ZeroHedge: Real unemployment rate was 11.1% for January 2014 (6.6% is the official figure)
Posted on 08-Feb-2014
Topics: Economic Warnings
One of the biggest accomplishments of the president, in his own words, is managing to push the official (U-3) unemployment rate, from its post-Lehman high of 10% hit in October 2009 to only 6.6% as of January 2014 as Friday's jobs report revealed. This rapid drop in unemployment - call it the "Obama Recovery" - caught none other than the Fed completely unaware, whose 6.5% unemployment rate tightening threshold is now in tatters, as it the credibility of the Fed's forward guidance as the Fed will have no choice but to scrap all unemployment QE ending, rate hiking "thresholds" at its next FOMC meeting.
So what happened to the unemployment rate that it dropped so fast it surprised and embarrassed even the "venerable" Federal Reserve, which had initially expected a 6.5% unemployment rate some time in 2015. To get the answer we go back in time to the last (and only previous) time when the US unemployment rate dropped from roughly 10%, which was in June 1983, to 6.6%, which took place three and half years later, in December 1986 - let's call it the "Reagan Recovery" in short.
Here is how the old normal compares to the "New Normal."
US unemployment dropped from 10.1% to 6.6% between June 1983 and December 1986: an interval of 43 months. US unemployment dropped from 10.0% to 6.6% between October 2009 and January 2014: an interval of 52 months. So far so good: one can expect the "Obama Recovery" from the Great Financial Crisis to take a little bit longer than "Reagan's."
But what about the internals. This is where things start getting weird.
First, we look at the number of actual jobs added (according to the Establishment survey) from the 10% point at the peak to the 6.6% at the bottom. What we find is that despite the US workforce being over 30% larger today than it was 28 years ago, it took far less actual jobs created to drop the unemployment rate by 3.4%. Specifically, while the "Reagan Recovery" resulted in the creation of 10.5 million jobs, the "Obama Recovery" achieved the same low unemployment rate with only 7.5 million jobs added.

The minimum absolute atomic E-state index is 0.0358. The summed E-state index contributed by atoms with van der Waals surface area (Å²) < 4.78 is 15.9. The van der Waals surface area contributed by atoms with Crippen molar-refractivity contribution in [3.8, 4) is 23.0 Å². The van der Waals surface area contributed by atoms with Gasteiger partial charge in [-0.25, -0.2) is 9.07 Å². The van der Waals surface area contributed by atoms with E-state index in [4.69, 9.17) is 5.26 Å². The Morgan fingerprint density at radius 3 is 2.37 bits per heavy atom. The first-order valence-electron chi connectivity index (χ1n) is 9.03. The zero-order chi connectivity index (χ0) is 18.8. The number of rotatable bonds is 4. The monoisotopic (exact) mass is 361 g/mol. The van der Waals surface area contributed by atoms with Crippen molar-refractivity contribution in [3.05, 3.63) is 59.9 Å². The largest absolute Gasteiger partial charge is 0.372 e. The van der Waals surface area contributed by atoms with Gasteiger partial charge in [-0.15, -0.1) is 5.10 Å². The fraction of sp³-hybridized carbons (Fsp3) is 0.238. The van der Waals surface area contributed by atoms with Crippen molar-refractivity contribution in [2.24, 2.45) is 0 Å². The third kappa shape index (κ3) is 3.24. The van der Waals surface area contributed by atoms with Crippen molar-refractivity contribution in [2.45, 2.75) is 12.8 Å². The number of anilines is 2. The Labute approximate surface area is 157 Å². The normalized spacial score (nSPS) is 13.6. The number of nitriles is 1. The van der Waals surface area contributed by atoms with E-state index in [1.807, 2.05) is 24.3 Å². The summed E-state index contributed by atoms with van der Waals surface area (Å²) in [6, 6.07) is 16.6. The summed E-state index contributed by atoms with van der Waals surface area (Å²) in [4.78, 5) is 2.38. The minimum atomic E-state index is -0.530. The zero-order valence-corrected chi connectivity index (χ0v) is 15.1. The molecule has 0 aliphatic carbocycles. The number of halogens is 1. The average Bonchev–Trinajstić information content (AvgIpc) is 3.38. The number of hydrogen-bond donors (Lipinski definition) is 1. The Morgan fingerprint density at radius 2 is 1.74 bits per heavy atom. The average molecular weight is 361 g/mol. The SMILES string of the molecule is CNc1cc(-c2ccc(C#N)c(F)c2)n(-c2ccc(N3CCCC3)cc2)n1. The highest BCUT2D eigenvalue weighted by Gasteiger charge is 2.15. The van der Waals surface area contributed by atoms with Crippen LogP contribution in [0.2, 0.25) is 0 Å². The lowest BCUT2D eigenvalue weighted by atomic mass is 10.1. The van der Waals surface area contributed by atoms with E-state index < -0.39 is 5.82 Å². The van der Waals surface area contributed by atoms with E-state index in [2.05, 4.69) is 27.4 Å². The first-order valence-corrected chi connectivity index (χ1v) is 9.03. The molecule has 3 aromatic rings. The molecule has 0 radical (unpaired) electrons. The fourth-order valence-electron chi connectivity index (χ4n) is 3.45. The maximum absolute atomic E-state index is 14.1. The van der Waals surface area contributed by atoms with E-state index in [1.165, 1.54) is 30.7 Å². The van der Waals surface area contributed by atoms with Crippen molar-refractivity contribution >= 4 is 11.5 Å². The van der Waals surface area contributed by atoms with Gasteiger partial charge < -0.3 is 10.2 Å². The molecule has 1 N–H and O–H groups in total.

The difference between the Old and New Normal is even more acute when one looks at the change in average monthly job gains over the "recovery" period: as noted, in 1986 the duration of the rate drop period was 43 months, where currently it has taken 52 months. This means that the Obama recovery has resulted in just 145K job additions on average per month while the unemployment rate has dipped from 10.0% to 6.6%, compared to the far more impressive 244K - and indicative of a real recovery - that marked the 1983-1986 period.
However, nowhere is the distinction more acute when comparing the two "recoveries", then when one looks at the underlying population and labor force trends.
First, here is what a normal recovery looks like: during the Reagan Years, the Civilian, Non-institutional population - or the total number of Americans eligible for work whether they are part of the labor force or not - increased by 7.4 million, while the labor force increased by 6.7 million - as close to a linear relationship as possible, and also a correlation which any rational person would expect.
So how about the Obama recovery: well, we find that between October 2009 and January 2014, the civilian, non-institutional population rose by 10.4 million, to be expected considering the far greater general population of the US - it is also a number which, on average, increases by about 230K or so every month. So what about the labor force? It is here that things get zany (as we predicted they would many years ago), because it is here that the Obama Recovery has somehow only managed to add a paltry 1.7 million people to the workforce: from 153.8 million to 155.5 million!
Of course, the above unleashes the avalanche of "demographic" excuses which we have all grown to know and laugh at, because when economists can't explain something, they promptly fall back to patently false "justifications" - recall that as we explained the collapse in the labor force has very little to do with demographics, something which the BLS itself thought as recently as 2004 when it projected a rising labor force participation into the coming years only to readjust it lower in the coming years.
What happens when one renormalizes the unemployment rate calculation and uses a 30 year average labor force participation rate as a constant instead of a variable to be plugged by the BLS to goalseek a desired result?
What the chart above shows is that the "real" unemployment rate in October 2009 was 11.2%. Where is it now? 11.1%.
And there is your "Obama Recovery", when stripped of all the fancy veneer and TOTUSed propaganda, right there.
 "What Happened The Last Time The Unemployment Rate Dropped This Much", ZeroHedge, 8-Feb-2014